Emily: 100%. Okay. So let's dive into that because, and let's start at the top. When did you self-diagnose essentially?

Pasha: Yeah, like most women

Emily: most adult women, right?

Pasha: Most adult women go to a 5 0 4, an IEP for their kids' school. And then they're given the list of symptoms of ADHD or autism or whatever's presenting and they're going check.

Emily: They're like "I feel so seen right now."

Pasha: And then you're like, oh, it's genetic 60% genetic. Well, that means that likely my, oh my mom or my dad. Oh, their mom. And then all of a sudden you're like click, click, click is usually like, everything starts making sense as to why your parents were that way or how you were raised or how you struggled in school and you didn't have a name for it or a diagnosis, but all of a sudden this makes sense for me.

And it's an interesting. There's a moment of grief. Well, there it's like a light bulb moment, but then there's also grief. Like, oh my, I didn't have this diagnosis. I didn't have these resources. I didn't have this help and support. And the schools weren't really aware for girls and women, especially, and there's anger.

There's anger around why didn't my parents help me. Why didn't my teachers notice. The struggle for girls is often internal. So ADHD, the age means hyperactivity and the hyperactivity for girls and women is often in our minds. So we could be excellent students, and CEOs. We could have bank accounts that look very successful, but internally we could be struggling and suffering and working hundred times harder than another person. And with crippling anxiety or rejection sensitivity, or whatever it's. And so that's the hyperactivity for girls.

Emily: Talk to me more about rejection sensitivity, because I've never heard of this, but also hello, have experienced rejection and have felt very sensitive about it. So I'm very curious what takes it out of the range of normal and how it interplays with an ADHD diagnosis?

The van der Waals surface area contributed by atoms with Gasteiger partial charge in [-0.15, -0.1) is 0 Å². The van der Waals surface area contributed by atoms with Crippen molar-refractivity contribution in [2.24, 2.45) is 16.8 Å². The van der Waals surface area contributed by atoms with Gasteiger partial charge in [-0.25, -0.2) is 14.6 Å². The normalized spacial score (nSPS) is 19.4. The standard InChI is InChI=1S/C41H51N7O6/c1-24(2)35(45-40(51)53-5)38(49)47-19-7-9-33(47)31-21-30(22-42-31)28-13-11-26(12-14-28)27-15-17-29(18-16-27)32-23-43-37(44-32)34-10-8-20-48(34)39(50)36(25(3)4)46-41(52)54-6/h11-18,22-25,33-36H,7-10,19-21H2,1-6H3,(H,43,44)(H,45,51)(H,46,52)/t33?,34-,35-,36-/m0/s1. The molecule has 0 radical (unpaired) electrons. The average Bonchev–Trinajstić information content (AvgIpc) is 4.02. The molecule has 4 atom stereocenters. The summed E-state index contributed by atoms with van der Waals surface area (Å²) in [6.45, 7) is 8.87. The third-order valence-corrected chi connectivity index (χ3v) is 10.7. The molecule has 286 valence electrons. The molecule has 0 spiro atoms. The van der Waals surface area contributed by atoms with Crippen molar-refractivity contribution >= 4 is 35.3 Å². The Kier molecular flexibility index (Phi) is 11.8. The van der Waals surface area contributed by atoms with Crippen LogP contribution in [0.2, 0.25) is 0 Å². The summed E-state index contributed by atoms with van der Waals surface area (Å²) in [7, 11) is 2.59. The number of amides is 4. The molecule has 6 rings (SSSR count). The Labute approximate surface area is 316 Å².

Pasha: Yes. So most everybody has rejection sensitivity, especially if they're sensitive or empathetic people or people pleasing people. But with most people with ADHD often also have rejection sensitivity, dysphoria, which is where it becomes. Just unbearable. So if I get an email from my, or a text or a slack message from my boss, and thanks for sending me the report, I'd really appreciate it.

If you didn't use this word and it could have been four pages, all I will see and here and focus on is I'd really appreciated. Use that word. Is he mad? I'm disappointed in him. Am I gonna lose my job? I shouldn't even, I don't even deserve this job. I probably shouldn't even be working in this career. I probably shouldn't be working at all.

Like I'm worth like down this rabbit hole and then you're kind of crippled and paralyzed in grief and fear and shame for hours, days, weeks. And so it it's how it is disabling. And so somebody who has a fear of missing out, like you go on social media and you see friends hanging out on social media and you're close enough to them that you thought you should have been invited, but you weren't.

And that crushes us in that fear of rejection to the point where we have social anxiety or decide not to call them anymore, or just decide that we're not gonna even make friends anymore. Or maybe we're not worthy of friendships. Like you can see how we could spiral out. Yeah. So. Very common it's I see it in every single one of my ADHD clients.

And I I'm glad it has a name, uh, the rejection sensitivity dysphoria, because it helps us understand it cuz there's a cycle and it's very brief it's that we have trauma, whether it's childhood trauma or the trauma of being misunderstood, criticized, rejected, judged in childhood and ongoing. And then we become people pleasers and we start trying to accommodate or mask or say yes to things that we shouldn't or take on too.

And in that people pleasing, we get burnt out and then we take on too much. We get burnt out, we get overwhelmed. And then guess what? There is actual rejection because we actually lose the friends or lose the job or lose the relationship because we've taken on more than we can handle. And that rejection sensitivity, dysphoria, insidious cycle just continues to go until we interrupt it. Does that make sense?

Emily: Yeah, absolutely. And how much of the symptomatology that you've just mentioned responds to traditional pharmaceutical therapies for ADHD versus I'm assuming the type of therapy that you're doing, which is perhaps more around re-patterning our nervous system and things like that.

Pasha: Yeah. There's apparently two medications that, of course, I can't remember the name to right now. I should have them off the top of my tongue, but I don't are useful. They're not the typical stimulants like Adderall or something, but there are two medications that are often used for blood pressure.

Interestingly, that have been shown to help with rejection, sensitivity, and dysphoria as well. I've not tried them. And I don't know anybody who has actually, but most of the time, regular talk therapy doesn't work because the triggers happen. And the cycle happens immediately without any warning, really. We just get triggered and then we spiral out.